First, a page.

European gas imports: ghg emissions from the supply chain



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Intelligent Well Technology: Status and Opportunities for Developing Marginal Reserves SPE


EUROPEAN GAS IMPORTS: GHG EMISSIONS FROM THE SUPPLY CHAIN

Antonio Taglia, Manager Consultant Altran Italia, (39) 348 8004912, antonio.taglia@altran.it

Nicola Rossi, Technical Consultant Altran Italia, (39) 333 7555274, nicola.rossi@altran.it

Overview
Natural gas imports to Europe will increase with a constant annual rate of 4,5% due to both the reduction of internal production and the constant increase in gas demand. As a consequence the total amount of gas to be imported to Europe in 2025 is forecasted to be around 600 bcm, doubling the current value. This element, supported by the supply diversification that European Union is pursuing, is pushing towards the construction of new regasification terminals leading to an increase of possible gas suppliers.

Gas is imported into Europe by two ways: through pipeline in gaseous form or alternatively by LNG supply chain, it is liquefied, transported in vessels and finally regassified in Europe. These two chains differ not only from the physical and economical point of view, but also from the environmental one. In order to transport the gas from the production fields to Europe, energy is required and its overall amount differs according to the way and the path the gas is imported. Furthermore other factors, like methane fugitives and nitrous oxide emissions, are affected not only by the physical characteristics of the chain, but also from the technology used and from obsolescence of installations.

The aim of this paper is to analyse from the environmental and economical point of view the global impact of the gas that enters into Europe, investigating the contribution of all the chain steps, starting from the production of the gas until the consumption in a “combined cycle gas turbine” (CCGT) plant for power generation.

Six different real cases are studied: three regard a pipeline-based transport and three regard LNG production, transport through tankers and regasification. These six real cases are compared to the GHG emissions of a reference case: power generated in a CCGT plant in North Africa and imported to Europe.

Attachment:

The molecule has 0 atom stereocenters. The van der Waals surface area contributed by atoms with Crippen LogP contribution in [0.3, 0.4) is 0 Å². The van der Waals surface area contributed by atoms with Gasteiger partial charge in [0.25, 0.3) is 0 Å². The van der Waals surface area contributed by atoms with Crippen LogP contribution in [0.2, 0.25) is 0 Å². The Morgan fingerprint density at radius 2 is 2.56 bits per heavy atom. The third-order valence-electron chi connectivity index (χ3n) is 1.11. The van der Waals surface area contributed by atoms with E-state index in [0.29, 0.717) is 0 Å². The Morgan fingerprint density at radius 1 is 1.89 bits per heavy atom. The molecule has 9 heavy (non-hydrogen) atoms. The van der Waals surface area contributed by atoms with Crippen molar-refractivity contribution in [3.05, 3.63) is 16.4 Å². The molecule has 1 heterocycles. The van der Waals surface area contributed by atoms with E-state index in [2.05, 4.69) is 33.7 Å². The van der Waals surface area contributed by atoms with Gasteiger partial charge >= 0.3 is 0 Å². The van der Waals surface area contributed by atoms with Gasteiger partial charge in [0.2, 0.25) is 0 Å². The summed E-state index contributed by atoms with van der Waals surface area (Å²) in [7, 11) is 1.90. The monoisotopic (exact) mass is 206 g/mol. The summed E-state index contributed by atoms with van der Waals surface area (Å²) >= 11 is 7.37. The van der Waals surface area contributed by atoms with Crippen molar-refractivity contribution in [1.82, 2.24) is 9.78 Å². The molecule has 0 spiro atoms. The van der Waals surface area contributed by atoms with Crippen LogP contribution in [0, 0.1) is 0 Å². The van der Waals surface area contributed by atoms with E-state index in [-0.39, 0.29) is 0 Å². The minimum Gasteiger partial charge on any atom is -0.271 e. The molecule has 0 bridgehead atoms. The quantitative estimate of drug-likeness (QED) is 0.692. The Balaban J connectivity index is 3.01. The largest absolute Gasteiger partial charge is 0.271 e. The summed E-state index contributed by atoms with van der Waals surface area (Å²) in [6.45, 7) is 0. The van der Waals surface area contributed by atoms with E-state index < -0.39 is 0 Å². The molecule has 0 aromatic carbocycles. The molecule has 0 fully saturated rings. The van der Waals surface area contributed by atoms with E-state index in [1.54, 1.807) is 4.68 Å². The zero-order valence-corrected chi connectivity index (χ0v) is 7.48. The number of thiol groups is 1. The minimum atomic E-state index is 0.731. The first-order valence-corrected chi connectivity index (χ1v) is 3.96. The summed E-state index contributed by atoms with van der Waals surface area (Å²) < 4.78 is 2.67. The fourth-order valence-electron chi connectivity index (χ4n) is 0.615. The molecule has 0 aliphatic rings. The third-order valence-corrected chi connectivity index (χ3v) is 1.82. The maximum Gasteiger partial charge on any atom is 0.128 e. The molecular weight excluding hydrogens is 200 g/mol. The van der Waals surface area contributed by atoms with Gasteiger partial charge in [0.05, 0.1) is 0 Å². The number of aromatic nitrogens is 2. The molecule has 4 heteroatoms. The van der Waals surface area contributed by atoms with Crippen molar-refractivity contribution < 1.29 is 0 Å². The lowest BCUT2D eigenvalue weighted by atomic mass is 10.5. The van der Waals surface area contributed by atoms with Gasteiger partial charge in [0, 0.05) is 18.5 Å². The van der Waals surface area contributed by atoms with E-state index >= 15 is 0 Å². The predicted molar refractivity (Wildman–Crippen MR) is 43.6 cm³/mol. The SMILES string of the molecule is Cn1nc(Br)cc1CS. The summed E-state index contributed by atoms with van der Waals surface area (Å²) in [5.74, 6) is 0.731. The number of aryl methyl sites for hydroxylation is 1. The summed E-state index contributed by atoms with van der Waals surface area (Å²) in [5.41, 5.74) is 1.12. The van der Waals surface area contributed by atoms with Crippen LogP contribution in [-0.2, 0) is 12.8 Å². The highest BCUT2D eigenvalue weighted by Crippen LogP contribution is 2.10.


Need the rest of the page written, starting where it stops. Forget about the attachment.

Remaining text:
Methods


The six cases studied are:

  1. Case A1: gas production in the Yamburg and Urengoj fields (Russia), transport through Central and Northern Corridor pipelines and consumption in Germany

  2. Case A2: gas production in Bahr Essalam field (Libya), transport through Greenstream pipeline and consumption in Italy

  3. Case A3: gas production in Krechba, Teg and Reg fields (Algeria), transport through Maghreb Europe Pipeline and consumption in Spain

  4. Case B1: gas production in West Delta Deep Marine (Scarab and Saffron fields) concession (Egypt), liquefaction in Segas LNG plant (Egypt), regasification in Panigaglia (GNL Italia) and consumption in Italy

  5. Case B2: gas production in North field (Qatar), liquefaction in Qatargas 2 LNG plant, regasification in Adriatic LNG plant and consumption in Italy

  6. Case B3: gas production in Dolphin field (Trinidad and Tobago), liquefaction in Atlantic LNG plant (Trinidad), regasification in Bahia de Bizkaia (Bilbao) and consumption in Spain

The study encopasses five steps:



  1. Definition of the main current and future European gas suppliers. This activity deals with: analysis of the current gas/LNG flows, analysis of the supply contracts, development of new import and export infrastructures.

  2. Set up of six different scenarios of supply, on the base of the analysis of the step 1. Three cases are based on pipeline transport and three on LNG production, transport through vessels and regasification, as presented in the figure 1.

  3. GHG’s emissions analysis of the six different gas chains, considering for each part of the chain: fuel consumption (and resulting CO2, methane and NOx emissions), natural gas venting from leakages, CO2 venting (e.g. for natural gas sweetening in the treatment facilities), gas flaring. This data are calculated by taking into account: efficiency of technologies in the different chain steps, site specific characteristics of the production fields (e.g. CO2 content in the raw gas), transport distance and type of gas chain (LNG or pipeline).

  4. Analysis of the results and comparison of the six scenarios from the environmental point of view (energy consumption, GHG emissions).

  5. Economical comparison of the six cases in order to underline the gas supply cost as a function of the distance among the production field and the European border.



Figure 1 – Gas supply chain scheme

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